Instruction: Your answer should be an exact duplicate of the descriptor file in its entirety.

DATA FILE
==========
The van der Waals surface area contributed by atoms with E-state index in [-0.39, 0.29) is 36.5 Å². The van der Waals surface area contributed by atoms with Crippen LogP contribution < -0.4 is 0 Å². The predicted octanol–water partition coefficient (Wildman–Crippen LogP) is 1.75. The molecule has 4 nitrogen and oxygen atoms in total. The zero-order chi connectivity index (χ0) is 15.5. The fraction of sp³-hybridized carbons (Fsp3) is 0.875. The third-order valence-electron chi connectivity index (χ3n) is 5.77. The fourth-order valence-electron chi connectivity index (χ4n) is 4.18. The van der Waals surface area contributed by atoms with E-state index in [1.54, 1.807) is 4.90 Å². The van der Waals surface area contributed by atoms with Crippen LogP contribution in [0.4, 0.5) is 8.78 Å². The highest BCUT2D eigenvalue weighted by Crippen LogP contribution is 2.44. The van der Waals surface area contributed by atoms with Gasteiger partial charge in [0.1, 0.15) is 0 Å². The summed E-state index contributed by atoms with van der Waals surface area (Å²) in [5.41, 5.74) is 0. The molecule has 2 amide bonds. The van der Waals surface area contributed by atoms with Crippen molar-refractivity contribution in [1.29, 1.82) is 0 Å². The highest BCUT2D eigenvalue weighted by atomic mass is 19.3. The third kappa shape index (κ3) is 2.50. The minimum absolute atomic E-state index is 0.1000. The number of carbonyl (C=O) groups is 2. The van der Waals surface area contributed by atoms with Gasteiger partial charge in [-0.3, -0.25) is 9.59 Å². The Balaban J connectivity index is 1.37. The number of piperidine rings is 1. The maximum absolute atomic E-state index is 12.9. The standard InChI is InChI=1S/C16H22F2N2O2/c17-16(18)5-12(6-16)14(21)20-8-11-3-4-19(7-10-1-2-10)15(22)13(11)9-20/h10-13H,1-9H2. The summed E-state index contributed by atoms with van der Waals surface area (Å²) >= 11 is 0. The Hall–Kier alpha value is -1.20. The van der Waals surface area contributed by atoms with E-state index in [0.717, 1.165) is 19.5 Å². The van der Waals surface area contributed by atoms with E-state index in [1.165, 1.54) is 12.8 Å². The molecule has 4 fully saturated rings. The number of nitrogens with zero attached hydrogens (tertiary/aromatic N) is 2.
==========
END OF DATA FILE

The van der Waals surface area contributed by atoms with E-state index in [-0.39, 0.29) is 36.5 Å². The van der Waals surface area contributed by atoms with Crippen LogP contribution < -0.4 is 0 Å². The predicted octanol–water partition coefficient (Wildman–Crippen LogP) is 1.75. The molecule has 4 nitrogen and oxygen atoms in total. The zero-order chi connectivity index (χ0) is 15.5. The fraction of sp³-hybridized carbons (Fsp3) is 0.875. The third-order valence-electron chi connectivity index (χ3n) is 5.77. The fourth-order valence-electron chi connectivity index (χ4n) is 4.18. The van der Waals surface area contributed by atoms with E-state index in [1.54, 1.807) is 4.90 Å². The van der Waals surface area contributed by atoms with Crippen LogP contribution in [0.4, 0.5) is 8.78 Å². The highest BCUT2D eigenvalue weighted by Crippen LogP contribution is 2.44. The van der Waals surface area contributed by atoms with Gasteiger partial charge in [0.1, 0.15) is 0 Å². The summed E-state index contributed by atoms with van der Waals surface area (Å²) in [5.41, 5.74) is 0. The molecule has 2 amide bonds. The van der Waals surface area contributed by atoms with Crippen molar-refractivity contribution in [1.29, 1.82) is 0 Å². The highest BCUT2D eigenvalue weighted by atomic mass is 19.3. The third kappa shape index (κ3) is 2.50. The minimum absolute atomic E-state index is 0.1000. The number of carbonyl (C=O) groups is 2. The van der Waals surface area contributed by atoms with Gasteiger partial charge in [-0.3, -0.25) is 9.59 Å². The Balaban J connectivity index is 1.37. The number of piperidine rings is 1. The maximum absolute atomic E-state index is 12.9. The standard InChI is InChI=1S/C16H22F2N2O2/c17-16(18)5-12(6-16)14(21)20-8-11-3-4-19(7-10-1-2-10)15(22)13(11)9-20/h10-13H,1-9H2. The summed E-state index contributed by atoms with van der Waals surface area (Å²) >= 11 is 0. The Hall–Kier alpha value is -1.20. The van der Waals surface area contributed by atoms with E-state index in [0.717, 1.165) is 19.5 Å². The van der Waals surface area contributed by atoms with E-state index in [1.165, 1.54) is 12.8 Å². The molecule has 4 fully saturated rings. The number of nitrogens with zero attached hydrogens (tertiary/aromatic N) is 2.